The second major problem area is the actual technical feasibility. A main motivation seems to be “3.1.3.  Segment Routing: MPLS Data Plane Case”.

However, looking at an SR path, it can be constructed by Node-SIDs and Adj-SIDs. Please refer to: https://tools.ietf.org/html/draft-ietf-spring-segment-routing-07#section-3.5

First, Adj-SIDs SHOULD (not MUST) be assigned. This means there is the potential of an Adj-SID not assigned to a local Adj. There’s of course also the cases in which Adj-SIDs can be assigned to bundles, to ECMP/UCMP groups, etc.

The implication here is that there is a possibility that there is no way to exactly explicitly construct a co-routed return path. For example, if the forward path is Node A -> Link X -> Node Z, then the return path needs to go to the node Z. Then it is a loose path (i.e., NOT co-routed) to the adjacent node to A through link X, and then that node needs to have an Adj-SID on the same link, which might not.
GIM>> Appreciate your detailed analysis of the Segment Routing use case. We didn’t spell it out in such details but will be glad to add applicability clarification based on your comment.


3. Actual Protocol Mechanics

Section 3.1.1.  BFD Reverse Path TLV, uses “Target FEC sub-TLV” to define the reverse path. This is consistent with the approach in RFC 7110.

In fact, Section 3.1.2 uses the RFC 7110 sub-TLVs for “Static and RSVP-TE sub-TLVs”.

However, Section 3.1.3, which seems to be a key motivation (“3.1.3.  Segment Routing: MPLS Data Plane Case”), uses “Label Entries” to specify the Path!

I believe this is a serious technical issue. Instead of using Label values, it should use Target FEC Stacks (as with the few other cases above). Labels can change. With labels there is no validation possible that what distributed by a given label distribution protocol is what is meant in the data plane.
GIM>> I don’t see need to use Target FEC Stacks as the purpose of the BFD Reverse Path TLV not to verify mapping between the control and the data planes but to provide the remote BFD peer with pre-computed for the reverse path.

In fact, Section 5.2 is trying to assign this for the Target FEC Stack:

    | X (TBD2) | Segment Routing MPLS Tunnel sub-TLV | This document |

But that’s not a Target FEC! It’s a label value!

This should be done by also using the Target FEC Stack.

The Target FEC Stack for SR is defined at https://tools.ietf.org/html/draft-ietf-mpls-spring-lsp-ping-00, but surprisingly, draft-ietf-mpls-spring-lsp-ping (and the SR TFC thereby defined) are not even references in this document.
GIM>> We haven’t updated the draft just because I-D.kumarkini-mpls-spring-lsp-ping got adopted by the WG. Will certainly update the reference in the next version.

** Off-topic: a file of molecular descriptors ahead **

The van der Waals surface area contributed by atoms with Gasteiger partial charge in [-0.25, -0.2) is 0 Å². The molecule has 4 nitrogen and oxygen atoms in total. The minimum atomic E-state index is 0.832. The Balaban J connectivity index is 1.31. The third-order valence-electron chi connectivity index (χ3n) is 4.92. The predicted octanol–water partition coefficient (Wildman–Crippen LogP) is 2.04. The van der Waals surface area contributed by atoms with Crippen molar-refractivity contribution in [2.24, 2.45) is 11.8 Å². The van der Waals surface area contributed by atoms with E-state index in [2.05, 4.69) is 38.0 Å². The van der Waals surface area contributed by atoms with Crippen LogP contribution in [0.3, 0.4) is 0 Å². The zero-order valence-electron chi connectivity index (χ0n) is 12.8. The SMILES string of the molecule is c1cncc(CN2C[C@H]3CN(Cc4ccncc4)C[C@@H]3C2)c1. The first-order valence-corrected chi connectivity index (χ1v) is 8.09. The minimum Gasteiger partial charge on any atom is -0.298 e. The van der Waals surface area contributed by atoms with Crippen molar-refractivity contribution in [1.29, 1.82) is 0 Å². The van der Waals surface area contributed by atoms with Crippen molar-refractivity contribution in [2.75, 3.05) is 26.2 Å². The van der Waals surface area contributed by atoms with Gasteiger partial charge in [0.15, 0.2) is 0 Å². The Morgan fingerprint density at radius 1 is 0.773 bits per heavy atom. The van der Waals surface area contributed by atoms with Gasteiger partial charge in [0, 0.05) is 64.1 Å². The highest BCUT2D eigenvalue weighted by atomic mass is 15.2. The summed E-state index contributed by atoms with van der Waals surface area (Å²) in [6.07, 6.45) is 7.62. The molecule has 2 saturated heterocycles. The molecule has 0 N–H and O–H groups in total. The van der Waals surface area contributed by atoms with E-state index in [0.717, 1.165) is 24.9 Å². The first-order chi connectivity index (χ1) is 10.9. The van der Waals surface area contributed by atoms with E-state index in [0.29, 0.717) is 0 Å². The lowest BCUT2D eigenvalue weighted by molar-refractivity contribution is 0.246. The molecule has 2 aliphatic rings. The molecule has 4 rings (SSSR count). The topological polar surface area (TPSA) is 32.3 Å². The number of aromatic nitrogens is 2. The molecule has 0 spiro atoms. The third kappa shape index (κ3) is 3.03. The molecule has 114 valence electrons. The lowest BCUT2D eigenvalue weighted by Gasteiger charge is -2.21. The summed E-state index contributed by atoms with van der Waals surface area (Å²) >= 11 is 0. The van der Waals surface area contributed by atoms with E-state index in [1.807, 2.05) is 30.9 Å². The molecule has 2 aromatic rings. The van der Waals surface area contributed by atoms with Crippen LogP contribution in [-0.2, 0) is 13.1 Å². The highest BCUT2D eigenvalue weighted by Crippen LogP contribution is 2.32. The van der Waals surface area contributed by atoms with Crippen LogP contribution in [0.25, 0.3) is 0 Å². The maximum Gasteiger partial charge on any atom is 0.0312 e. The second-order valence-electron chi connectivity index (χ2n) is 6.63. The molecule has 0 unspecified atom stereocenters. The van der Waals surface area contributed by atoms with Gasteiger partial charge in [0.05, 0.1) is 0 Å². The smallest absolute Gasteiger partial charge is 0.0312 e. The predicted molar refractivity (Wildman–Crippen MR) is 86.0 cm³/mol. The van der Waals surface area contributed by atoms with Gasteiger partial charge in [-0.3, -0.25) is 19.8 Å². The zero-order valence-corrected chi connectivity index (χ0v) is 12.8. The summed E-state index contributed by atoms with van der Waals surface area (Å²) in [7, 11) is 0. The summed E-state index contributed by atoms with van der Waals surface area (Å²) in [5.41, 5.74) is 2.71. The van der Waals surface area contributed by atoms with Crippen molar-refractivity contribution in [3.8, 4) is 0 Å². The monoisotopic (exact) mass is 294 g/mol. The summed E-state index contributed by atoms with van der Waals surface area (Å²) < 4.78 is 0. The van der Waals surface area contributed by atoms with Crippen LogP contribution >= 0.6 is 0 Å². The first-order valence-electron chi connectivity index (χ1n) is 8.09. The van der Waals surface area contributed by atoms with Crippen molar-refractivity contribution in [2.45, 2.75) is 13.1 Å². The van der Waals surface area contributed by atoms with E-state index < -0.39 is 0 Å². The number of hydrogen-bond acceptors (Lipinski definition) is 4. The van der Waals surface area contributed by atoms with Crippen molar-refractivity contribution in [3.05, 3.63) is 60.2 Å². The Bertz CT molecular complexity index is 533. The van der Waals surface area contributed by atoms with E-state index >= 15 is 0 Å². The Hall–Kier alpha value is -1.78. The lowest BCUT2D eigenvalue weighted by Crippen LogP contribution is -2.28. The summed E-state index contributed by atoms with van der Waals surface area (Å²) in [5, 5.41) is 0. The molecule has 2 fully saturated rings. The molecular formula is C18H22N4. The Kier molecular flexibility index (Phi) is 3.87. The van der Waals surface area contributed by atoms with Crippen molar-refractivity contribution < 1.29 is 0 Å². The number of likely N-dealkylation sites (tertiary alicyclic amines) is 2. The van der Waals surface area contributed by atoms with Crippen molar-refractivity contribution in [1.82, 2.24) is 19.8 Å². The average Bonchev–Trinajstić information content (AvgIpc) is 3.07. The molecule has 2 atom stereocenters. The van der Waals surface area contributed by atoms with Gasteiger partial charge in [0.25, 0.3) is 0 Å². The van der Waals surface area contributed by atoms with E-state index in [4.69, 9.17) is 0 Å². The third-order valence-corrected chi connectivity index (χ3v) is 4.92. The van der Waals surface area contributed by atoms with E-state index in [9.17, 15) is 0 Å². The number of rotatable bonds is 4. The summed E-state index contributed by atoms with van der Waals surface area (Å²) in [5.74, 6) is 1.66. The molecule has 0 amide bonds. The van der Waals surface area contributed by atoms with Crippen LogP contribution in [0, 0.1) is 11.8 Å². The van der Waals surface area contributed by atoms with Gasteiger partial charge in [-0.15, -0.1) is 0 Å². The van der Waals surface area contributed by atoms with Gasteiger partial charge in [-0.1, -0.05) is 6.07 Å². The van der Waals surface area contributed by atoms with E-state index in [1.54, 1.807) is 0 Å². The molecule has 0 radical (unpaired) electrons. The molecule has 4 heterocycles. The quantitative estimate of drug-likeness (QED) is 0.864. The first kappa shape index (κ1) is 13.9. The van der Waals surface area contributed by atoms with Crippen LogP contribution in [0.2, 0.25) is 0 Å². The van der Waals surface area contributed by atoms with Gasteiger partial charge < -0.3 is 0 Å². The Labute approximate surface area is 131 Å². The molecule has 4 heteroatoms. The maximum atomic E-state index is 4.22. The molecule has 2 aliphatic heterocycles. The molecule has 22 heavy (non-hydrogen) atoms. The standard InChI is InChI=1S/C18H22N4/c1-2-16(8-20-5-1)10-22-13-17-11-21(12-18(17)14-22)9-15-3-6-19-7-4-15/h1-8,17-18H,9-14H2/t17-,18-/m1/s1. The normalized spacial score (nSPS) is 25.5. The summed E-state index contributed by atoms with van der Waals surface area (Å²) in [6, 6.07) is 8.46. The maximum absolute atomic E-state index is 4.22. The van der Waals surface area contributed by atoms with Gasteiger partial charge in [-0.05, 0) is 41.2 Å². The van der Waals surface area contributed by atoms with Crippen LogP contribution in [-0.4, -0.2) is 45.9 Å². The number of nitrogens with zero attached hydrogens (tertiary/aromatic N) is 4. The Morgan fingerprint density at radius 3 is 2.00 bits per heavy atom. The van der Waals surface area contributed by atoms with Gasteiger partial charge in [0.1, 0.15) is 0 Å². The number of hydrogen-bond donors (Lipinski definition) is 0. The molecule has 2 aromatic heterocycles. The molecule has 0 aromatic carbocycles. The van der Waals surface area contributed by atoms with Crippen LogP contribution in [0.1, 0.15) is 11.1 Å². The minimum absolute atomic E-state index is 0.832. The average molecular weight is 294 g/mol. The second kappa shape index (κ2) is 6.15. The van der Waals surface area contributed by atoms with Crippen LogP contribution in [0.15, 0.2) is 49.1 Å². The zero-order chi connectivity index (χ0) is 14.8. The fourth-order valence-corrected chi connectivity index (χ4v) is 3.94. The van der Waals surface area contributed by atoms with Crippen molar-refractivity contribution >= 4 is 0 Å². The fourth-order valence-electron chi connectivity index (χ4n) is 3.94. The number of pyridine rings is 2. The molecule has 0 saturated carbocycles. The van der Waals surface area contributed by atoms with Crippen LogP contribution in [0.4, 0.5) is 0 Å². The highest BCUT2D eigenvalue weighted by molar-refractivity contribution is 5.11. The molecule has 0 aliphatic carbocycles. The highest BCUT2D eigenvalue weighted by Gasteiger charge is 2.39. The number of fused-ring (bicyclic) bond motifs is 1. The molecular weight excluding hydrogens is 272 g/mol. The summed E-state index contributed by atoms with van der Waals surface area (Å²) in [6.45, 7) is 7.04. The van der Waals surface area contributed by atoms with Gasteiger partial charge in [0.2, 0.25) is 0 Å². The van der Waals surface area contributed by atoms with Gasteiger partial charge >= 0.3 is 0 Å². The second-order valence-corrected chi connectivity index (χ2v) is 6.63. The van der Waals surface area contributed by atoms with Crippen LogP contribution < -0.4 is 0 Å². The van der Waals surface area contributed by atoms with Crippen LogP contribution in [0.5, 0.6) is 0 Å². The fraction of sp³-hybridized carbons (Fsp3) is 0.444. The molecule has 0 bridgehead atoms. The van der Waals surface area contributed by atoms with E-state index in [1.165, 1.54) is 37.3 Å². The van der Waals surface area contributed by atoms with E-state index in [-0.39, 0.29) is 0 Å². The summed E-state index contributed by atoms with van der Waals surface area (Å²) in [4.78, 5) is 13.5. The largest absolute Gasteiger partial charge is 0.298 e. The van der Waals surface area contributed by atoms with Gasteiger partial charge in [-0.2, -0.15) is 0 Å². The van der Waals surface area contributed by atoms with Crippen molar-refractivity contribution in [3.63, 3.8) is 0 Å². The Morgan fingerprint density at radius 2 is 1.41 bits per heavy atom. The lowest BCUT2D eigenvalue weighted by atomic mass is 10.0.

Section 3.3 of this document does include an older version of that draft, before WG adoption, and is somehow trying to Update it. Instead of updating it from here, it should discuss how to updated it on itself.
GIM>> This document enhances LSP Ping for Segment Routing environment and we’ve proposed clarification to use of LSP Ping in Segment Routing when bootstrapping BFD session that, hopefully, will be discussed by MPLS WG in course of this WGLC and used in draft-ietf-mpls-spring-lsp.

As an aside, it’s not clear to me why WGLCing this document (twice) before moving forward with I-D.kumarkini-mpls-spring-lsp-ping.

The Section that follows is: “3.2.  Segment Routing: IPv6 Data Plane Case”, but in this case, I am mostly confused and baffled on how a set of IPv6 addresses can be an MPLS Target FEC Stack.
GIM>> Agree, IPv6 case is outside the MPLS WG and I’ll remove it for further study.

4. IPR

This document has IPR with specific licensing terms. I would like to understand what parts of the document are potentially covered and understand if there’s ways to work around that.

In summary, browsing through the document, I see high-level problem area issues, feasibility issues, technology issues, and others. Happy to be shown incorrect if I missed or confused anything.

Thanks,

— Carlos.

On Jul 10, 2016, at 1:59 PM, Martin Vigoureux <martin.vigoureux@nokia.com<mailto:martin.vigoureux@nokia.com>> wrote:

WG,

as said by Ross [1], I have been appointed Document Shepherd for draft-ietf-mpls-bfd-directed [2]. As such I am also running the second WG LC.

So, this e-mail starts a WG LC which will end on the 31st of July.

I'd like to remind that an IPR disclosure [3] exists against this document.

So it is time to state whether or not you are in favour of progressing the document. Please also take the time to review the document and post comments on its content.

Please respond to this call.

Thank you

Martin


[1]: https://mailarchive.ietf.org/arch/msg/mpls/rxnEv4LnUiwhTiZOhowOC6AcHYU
[2]: https://datatracker.ietf.org/doc/draft-ietf-mpls-bfd-directed/
[2]: https://datatracker.ietf.org/ipr/2769/